By Harry Phibbs
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I doubt that any faction in the Labour Party can have found much in Ed Miliband's speech to the National Policy Forum today to enthuse them. For a start there was what he didn't say. What was his response to the growing and gathering civil war in the Party between the unions and the Blairites over the proposal to ban Progress? Nothing.
Much of the speech talked about the Leveson inquiry, which even journalists are starting to get bored with.
No media organisation should ever be allowed to exercise that amount of power ever again.
The Murdoch Empire must be broken up.
This Prime Minister cannot be the answer.
This is a Prime Minister who sent the texts.
He received the texts.
He even rode the horse.
A Prime Minister who hasn’t learned the lessons.
That’s why we have a tainted Prime Minister.
But Miliband has had endless meetings, drinks and dinners with News International representatives including Rebekah Brooks. No doubt plenty of text messaging as well. Miliband recruited Tom Baldwin as his spin doctor especially to woo the Murdoch Empire.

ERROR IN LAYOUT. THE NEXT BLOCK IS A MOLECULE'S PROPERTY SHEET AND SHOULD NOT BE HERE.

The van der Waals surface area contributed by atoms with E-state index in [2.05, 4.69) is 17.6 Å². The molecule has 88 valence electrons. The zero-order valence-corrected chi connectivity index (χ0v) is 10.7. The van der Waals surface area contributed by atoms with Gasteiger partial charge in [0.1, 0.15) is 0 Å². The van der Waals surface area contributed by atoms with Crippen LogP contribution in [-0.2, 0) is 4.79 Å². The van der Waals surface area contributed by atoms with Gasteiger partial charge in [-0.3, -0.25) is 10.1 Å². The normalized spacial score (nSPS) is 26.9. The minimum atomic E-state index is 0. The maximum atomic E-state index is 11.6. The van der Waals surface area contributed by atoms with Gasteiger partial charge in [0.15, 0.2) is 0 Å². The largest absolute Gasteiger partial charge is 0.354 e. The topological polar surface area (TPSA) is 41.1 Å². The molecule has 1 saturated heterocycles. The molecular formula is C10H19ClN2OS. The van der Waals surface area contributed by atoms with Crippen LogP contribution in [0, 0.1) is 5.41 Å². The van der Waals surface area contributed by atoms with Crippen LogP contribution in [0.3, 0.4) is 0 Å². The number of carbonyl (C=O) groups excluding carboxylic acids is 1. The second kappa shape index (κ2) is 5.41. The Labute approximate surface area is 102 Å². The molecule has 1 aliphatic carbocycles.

If he really thinks "no media organisation" should have as much power as Murdoch does in this country does he also believe that the BBC "must be broken up."? Tim has pointed out that 73% of people's news comes from TV and that 70% of that comes from the BBC.
I suspect that Miliband doesn't really mean "media organisation" but "newspaper group" and that his proposals for capping market share only apply to newspapers not to TV.
Also if Miliband really feels the Murdoch Empire "must" be broken up would he be prepared for us to withdraw our membership of the EU if their competition rules got in the way of that pet project of his?
In another section of the speech he said:
I believe in an economy where reward is related to effort and there is a bond between the highest and lowest paid.
But we know that today in our country, people at the top can be paid 100 times, 1,000 times more than their lowest paid employee.
So we have to seek to build this good economy.
Does that mean that, as our Prime Minister, Miliband would ensure that people at the top can't be paid 100 times or a 1,000 times more than those at the bottom? What would the cap be? His brother David is earning £500,000 a year – which I suppose could be getting on for 100 times more than he pays his research assistant. Are David's earnings too high? What about Ed's own salary as Leader of the Opposition, (at present £139,355)? Would that be the right sort of cap? Or the, doubtless much higher, salary enjoyed by his barrister wife Justine Thornton?
There doesn't actually seem to be any policy at all to stop some people earning hundred times more than others. But mentioning it in a deprecating way allows him to make an egalitarian noise.